KYIV, Ukraine—Around 200,000 anti-government protesters gathered on the central square of Ukraine’s capital Sunday in a dramatic show of morale after nearly four weeks of daily protests. Joining them were U.S. Sens. John McCain (R-Ariz.) and Chris Murphy (D-Conn.), expressing support for them and their European ambitions.
Speaking at the rally the senators threatened sanctions against the government of President Viktor Yanukovych if authorities use more violence to disperse the protests.
“We are here because your peaceful process and peaceful protest is inspiring your country and inspiring the world,” McCain told protesters. “Ukraine will make Europe better and Europe will make Ukraine better.”
The protests began Nov. 21 after Yanukovych announced he was backing away from signing a long-awaited agreement to deepen trade and political ties with the EU and instead focus on Russia, and have grown in size and intensity after two violent police dispersals.
A resolution proposed Friday by Murphy, Chairman of the Foreign Relations Subcommittee on European Affairs, and three other senators, including McCain, calls on the U.S. to support a peaceful and democratic solution to the crisis. The resolution also calls for political prisoners to be released, and possible sanctions if further violence is used against protesters.
While President Barack Obama has not commented on the ongoing protests directly, Vice President Joe Biden called Yanukovych Dec. 9 to express concern over the use of violence.
Protests Spurred by Violent Response
Just like the response by U.S. officials, many of those supporting the protests in Ukraine itself came out after riot police used force in an attempt to disperse protesters.
According to a survey done by the Kyiv International Institute of Sociology, 70 percent of protesters say they joined after a police crackdown on protesters Nov. 30. At the time, the protests had been going on for just over a week. Riot police detained 35 protesters and injured dozens.
According to the study, half of the respondents said that they want conditions of life to change in Ukraine.
“I came out on the first day after the 30th of November, when they beaten children,” said 65-year-old retired Vira Sodomis, holding a Ukrainian flag and walking slowly through the crowd of protesters.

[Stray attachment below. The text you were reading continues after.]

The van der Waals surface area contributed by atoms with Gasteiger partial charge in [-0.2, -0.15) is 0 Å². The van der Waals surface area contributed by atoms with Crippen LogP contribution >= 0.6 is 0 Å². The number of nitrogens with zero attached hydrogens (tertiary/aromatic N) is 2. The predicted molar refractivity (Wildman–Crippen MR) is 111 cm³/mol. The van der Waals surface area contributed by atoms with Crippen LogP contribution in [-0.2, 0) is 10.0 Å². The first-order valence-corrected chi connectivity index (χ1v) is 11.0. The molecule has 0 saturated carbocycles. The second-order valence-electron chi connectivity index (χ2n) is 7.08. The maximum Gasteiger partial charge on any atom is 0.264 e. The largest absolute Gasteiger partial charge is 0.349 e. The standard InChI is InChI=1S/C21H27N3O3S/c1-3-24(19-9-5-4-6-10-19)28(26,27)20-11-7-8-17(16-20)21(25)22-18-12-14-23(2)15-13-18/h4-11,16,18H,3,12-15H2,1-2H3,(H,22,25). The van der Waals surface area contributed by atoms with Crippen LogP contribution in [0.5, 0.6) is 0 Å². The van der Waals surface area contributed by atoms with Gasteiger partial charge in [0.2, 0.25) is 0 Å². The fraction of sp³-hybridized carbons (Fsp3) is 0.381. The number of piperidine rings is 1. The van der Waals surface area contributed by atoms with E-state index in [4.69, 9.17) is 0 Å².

“The most inspiring is that many young people came out, students came out. And this protest is not really political—students want to live in a free country, they want to be in the EU, but to live in Ukraine. They do not want to have to leave their country,” Sodomis said.
Protesters on Maidan Nezalezhnosti square in central Kyiv, known as Euromaidan, have surrounded the area with makeshift barricades and a small village of protesters has formed, where young and old, from different regions of Ukraine, are staying.
They fear the possibility of night attacks by the Berkut, Ukraine’s riot police. Messages sent out on social media by the protesters each evening talk about the threat of a possible crackdown, and ask for more people to stay overnight at the square.
Last Wednesday, thousands of Berkut’s descended on the square in an attempt to end the protests.
Despite the fears, the atmosphere at the protest camp is friendly and optimistic. Volunteers at the site cook food, provide free medical help, and give lectures on civil rights and democratic freedoms.
Politicians and activists give speeches, and musicians from different countries provide entertainment.
Everything that is done at Euromaidan is done for free. Medical workers, who wear vests with crosses on them, go to the site after finishing work at the hospitals.
“We are on duty here when we have time free from work and everything else. We do not know how it will end, but we know that we must do something,” said Lyudmyla Yanyuk, a 40-year-old medical worker.
“We want the agreement association with the EU to be signed, we want this government to change, we want to live in a new country and a new system. The problem is not in Yanukovych, it’s in the whole system. We must radically change everything,” she says.
A much smaller demonstration of government supporters, about 15,000, was taking place about a kilometer (less than a mile) away from Kyiv’s Independence Square. Anti-government protesters have set up an extensive tent camp there and erected barricades of snow hardened with freezing water and studded with scrap wood and other junk.
Many people from eastern Ukraine, the country’s industrial heartland and Yanukovych’s support base, are against the protesters in Kyiv and want the country to have closer economic ties with Russia.
“We’ll become the slaves of Europe if we go into it,” said 43-year-old demonstrator Segei Antonovich. “Look at history—only union with Russia can save Ukraine from catastrophe.”
Europe Deal Fading
In the face of the protests, which present a serious challenge to Yanukovych’s leadership, Ukrainian officials this week renewed talks with the EU agreement and promised that they would sign the deal once some issues are worked out.
However, the EU’s top official on expansion issues, Stefan Fuele, cast doubt on the prospect Sunday, saying on his Twitter account that work is “on hold” and that the words and actions of Yanukovych and his government are “further and further apart.”
Yanukovych backed off the agreement on the grounds that the EU was not providing adequate compensation to his economically struggling nation for potential trade losses with Russia.
Russia, which for centuries controlled or exerted heavy influence on Ukraine, wants the country to join a customs union, analogous to the EU, which also includes Belarus and Kazakhstan.
The opposition says that union would effectively reconstitute the Soviet Union and remain suspicious that Yanukovych might agree to it when he meets Russian President Vladimir Putin on Tuesday.
The Associated Press contributed to this report.